Reading Time: ~10 minutes
The boat set sail early in the morning, on a summer day. Mark boarded it first. His wife, Linda, followed. The children came last, jostling each other other in their excitement.
“Stop that,” Mark said to them, embarrassed.
They either didn’t hear or him or ignored him. Tom pushed Alice and Alice pushed Tom. Tom was about to push Alice again, giggling, but Mark caught his wrist. “God damnit,” Mark said. “I said stop it.” He shook Tom for a few seconds and then released him.
Tom bolted to his mother, crying into her dress. Linda put her hand on his head. “Mark, honestly.” Alice trailed behind. Mark led the way to a lady with a clipboard. “The Waldens,” he said. The humidity hung heavy, broken by bursts of an intermittent ocean breeze. He took out a handkerchief and dabbed at his temples.
Reading Time: ~15 minutes
The floating island was home to several hundred men, women, and children. Beyond it, a floating mist perpetually floated, where clouds clung together like errant dreams. Rivers squirmed through the tropical air, bubbling in the misted sunshine, and spiraled off into infinity. Long, endless vines hung from the grassy edges of the island, tendrils dangling down into churning swirls of fog. People told stories about brave men and women who had dared to hang from the vines and try to climb down, but no one could imagine what lay underneath the island or past the clouds, so these stories primarily resulted in disappearances.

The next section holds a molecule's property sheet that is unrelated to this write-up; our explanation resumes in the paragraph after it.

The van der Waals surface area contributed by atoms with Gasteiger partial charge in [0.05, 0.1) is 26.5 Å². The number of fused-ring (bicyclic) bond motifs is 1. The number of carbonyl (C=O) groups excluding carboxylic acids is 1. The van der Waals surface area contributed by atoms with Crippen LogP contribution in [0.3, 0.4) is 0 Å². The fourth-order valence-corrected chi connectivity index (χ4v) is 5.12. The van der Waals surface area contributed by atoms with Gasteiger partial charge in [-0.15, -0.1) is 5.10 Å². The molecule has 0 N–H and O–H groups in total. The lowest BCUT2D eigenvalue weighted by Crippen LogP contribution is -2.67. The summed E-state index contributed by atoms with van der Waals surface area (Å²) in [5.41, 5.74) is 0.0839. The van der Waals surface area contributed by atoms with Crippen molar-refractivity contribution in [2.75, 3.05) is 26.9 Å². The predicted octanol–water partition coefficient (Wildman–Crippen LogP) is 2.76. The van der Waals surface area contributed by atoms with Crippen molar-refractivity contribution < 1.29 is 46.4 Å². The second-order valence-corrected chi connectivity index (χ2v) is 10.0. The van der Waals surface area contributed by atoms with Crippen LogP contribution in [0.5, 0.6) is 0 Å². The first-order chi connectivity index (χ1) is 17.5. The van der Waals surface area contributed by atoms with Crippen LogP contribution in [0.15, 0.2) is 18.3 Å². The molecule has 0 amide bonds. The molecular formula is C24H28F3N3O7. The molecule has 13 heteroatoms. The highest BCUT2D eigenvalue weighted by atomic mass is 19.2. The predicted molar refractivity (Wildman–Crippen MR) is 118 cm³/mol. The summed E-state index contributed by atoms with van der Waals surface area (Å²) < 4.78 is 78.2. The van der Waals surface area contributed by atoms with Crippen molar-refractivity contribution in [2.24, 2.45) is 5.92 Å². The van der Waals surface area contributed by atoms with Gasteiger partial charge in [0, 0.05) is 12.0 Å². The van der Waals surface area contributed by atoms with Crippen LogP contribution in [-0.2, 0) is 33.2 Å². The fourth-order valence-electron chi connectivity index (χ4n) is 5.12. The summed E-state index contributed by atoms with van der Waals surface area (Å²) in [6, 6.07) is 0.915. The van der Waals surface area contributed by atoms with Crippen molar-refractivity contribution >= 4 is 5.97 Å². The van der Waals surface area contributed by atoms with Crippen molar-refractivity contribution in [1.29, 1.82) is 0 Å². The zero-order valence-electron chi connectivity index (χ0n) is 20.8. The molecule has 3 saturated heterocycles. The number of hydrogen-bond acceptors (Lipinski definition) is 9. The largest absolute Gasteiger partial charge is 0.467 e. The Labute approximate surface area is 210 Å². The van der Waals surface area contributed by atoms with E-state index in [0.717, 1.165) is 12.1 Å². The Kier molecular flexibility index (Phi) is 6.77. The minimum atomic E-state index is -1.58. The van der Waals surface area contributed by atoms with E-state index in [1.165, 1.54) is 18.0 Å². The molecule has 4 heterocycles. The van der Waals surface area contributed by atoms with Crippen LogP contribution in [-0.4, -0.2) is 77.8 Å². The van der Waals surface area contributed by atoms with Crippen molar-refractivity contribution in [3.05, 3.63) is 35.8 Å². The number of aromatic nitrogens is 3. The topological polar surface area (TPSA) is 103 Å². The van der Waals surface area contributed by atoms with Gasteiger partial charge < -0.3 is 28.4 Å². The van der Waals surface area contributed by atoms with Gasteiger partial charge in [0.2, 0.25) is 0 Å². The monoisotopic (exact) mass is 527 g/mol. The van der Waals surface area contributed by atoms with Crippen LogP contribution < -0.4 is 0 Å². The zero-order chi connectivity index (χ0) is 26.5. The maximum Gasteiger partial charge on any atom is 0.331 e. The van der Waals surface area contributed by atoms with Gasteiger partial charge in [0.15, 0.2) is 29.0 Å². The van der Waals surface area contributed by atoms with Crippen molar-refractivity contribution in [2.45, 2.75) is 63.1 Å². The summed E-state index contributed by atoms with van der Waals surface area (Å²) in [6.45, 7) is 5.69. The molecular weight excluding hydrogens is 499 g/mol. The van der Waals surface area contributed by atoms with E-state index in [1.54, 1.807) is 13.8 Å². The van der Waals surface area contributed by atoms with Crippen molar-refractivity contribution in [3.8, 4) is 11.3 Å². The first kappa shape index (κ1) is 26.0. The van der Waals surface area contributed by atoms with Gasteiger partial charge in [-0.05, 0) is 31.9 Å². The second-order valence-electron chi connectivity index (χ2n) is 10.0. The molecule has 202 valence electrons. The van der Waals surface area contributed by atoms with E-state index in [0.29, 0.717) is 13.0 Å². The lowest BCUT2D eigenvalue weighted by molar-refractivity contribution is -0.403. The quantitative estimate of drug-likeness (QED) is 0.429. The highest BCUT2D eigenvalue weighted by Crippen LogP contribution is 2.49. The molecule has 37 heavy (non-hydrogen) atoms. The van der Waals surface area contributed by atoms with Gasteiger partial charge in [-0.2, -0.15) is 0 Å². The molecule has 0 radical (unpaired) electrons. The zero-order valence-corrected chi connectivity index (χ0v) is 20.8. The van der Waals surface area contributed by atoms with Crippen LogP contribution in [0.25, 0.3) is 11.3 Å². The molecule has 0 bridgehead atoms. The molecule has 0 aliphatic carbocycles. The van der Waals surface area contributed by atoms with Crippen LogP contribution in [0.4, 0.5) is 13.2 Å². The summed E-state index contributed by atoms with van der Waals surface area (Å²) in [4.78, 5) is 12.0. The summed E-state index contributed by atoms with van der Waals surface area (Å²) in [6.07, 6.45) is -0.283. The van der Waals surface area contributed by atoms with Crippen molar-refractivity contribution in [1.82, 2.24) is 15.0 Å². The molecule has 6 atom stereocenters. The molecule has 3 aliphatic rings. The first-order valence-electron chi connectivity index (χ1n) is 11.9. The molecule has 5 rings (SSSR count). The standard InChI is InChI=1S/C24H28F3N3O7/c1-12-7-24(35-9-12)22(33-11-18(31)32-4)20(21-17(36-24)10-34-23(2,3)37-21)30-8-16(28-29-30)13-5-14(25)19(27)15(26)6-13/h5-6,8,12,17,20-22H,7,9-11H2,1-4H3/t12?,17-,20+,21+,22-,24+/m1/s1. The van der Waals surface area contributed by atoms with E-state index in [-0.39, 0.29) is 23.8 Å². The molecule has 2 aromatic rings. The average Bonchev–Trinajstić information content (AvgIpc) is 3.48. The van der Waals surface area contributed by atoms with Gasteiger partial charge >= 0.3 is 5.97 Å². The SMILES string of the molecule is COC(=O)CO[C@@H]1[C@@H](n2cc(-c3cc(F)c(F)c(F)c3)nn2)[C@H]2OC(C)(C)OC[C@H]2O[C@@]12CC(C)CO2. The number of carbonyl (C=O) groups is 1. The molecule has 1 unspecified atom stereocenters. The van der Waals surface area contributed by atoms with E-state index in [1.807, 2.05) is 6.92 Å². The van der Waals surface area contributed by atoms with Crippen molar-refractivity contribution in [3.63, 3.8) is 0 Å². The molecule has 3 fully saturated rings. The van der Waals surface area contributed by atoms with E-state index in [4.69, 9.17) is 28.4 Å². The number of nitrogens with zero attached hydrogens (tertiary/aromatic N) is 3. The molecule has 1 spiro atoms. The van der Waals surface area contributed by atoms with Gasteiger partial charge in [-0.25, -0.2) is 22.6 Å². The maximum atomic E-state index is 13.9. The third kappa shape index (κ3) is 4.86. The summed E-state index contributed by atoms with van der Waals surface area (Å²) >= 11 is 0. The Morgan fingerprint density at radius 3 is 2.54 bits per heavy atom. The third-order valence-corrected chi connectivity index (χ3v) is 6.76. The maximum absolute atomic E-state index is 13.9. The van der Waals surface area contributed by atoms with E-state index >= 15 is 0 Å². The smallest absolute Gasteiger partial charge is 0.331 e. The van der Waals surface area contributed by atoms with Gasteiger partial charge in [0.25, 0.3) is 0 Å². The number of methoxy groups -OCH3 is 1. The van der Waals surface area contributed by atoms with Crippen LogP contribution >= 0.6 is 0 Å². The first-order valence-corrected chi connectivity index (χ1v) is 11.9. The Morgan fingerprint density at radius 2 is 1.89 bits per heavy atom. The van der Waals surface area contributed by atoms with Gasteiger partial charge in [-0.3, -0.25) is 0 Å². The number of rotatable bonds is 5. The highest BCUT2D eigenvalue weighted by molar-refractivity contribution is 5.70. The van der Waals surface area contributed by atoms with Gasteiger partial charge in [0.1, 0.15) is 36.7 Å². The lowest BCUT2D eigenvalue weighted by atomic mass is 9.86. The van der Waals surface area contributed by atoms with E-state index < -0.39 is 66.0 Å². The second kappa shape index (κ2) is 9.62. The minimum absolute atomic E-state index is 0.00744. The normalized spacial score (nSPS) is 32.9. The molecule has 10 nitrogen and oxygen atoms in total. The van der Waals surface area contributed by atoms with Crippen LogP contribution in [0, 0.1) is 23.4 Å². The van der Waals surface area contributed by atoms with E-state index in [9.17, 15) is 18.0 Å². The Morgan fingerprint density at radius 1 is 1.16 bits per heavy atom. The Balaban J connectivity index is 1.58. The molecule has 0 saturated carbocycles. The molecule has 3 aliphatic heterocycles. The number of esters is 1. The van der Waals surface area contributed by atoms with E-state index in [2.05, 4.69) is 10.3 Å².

The people of the village lived in houses constructed from the moist bark of the island’s palm trees. They tended fields of worthless green hay for hours and hours, until their skin felt like it was melting from the wet heat of the sunlight. Night would fall like ash over the island and people would retire to their houses, talking quietly and telling stories. It wasn’t a bad life. There were no murders and no suicides.
Reading Time: ~10 minutes
Harold’s wife is cheating on him. He knows it. It’s obvious. She gets home later than usual. It’s happened for a few months. Her excuse is that the newspaper has had to fire some copy editors, so now the reporters have to look over their own articles. It takes a few extra hours.
“Hours,” she says. “Can you believe that? They make us stay like we don’t have to get to dinner with the family.”
Hours, he thinks. Hours of animal pounding, half-heard words in dark sweaty rooms and coiled sheets. The temporary release from the material world and the monotony of stunted dreams and evaporating ambitions. The escape from life through the thrill of sex and the thrill of betrayal.
He knows. He grins when she tells him.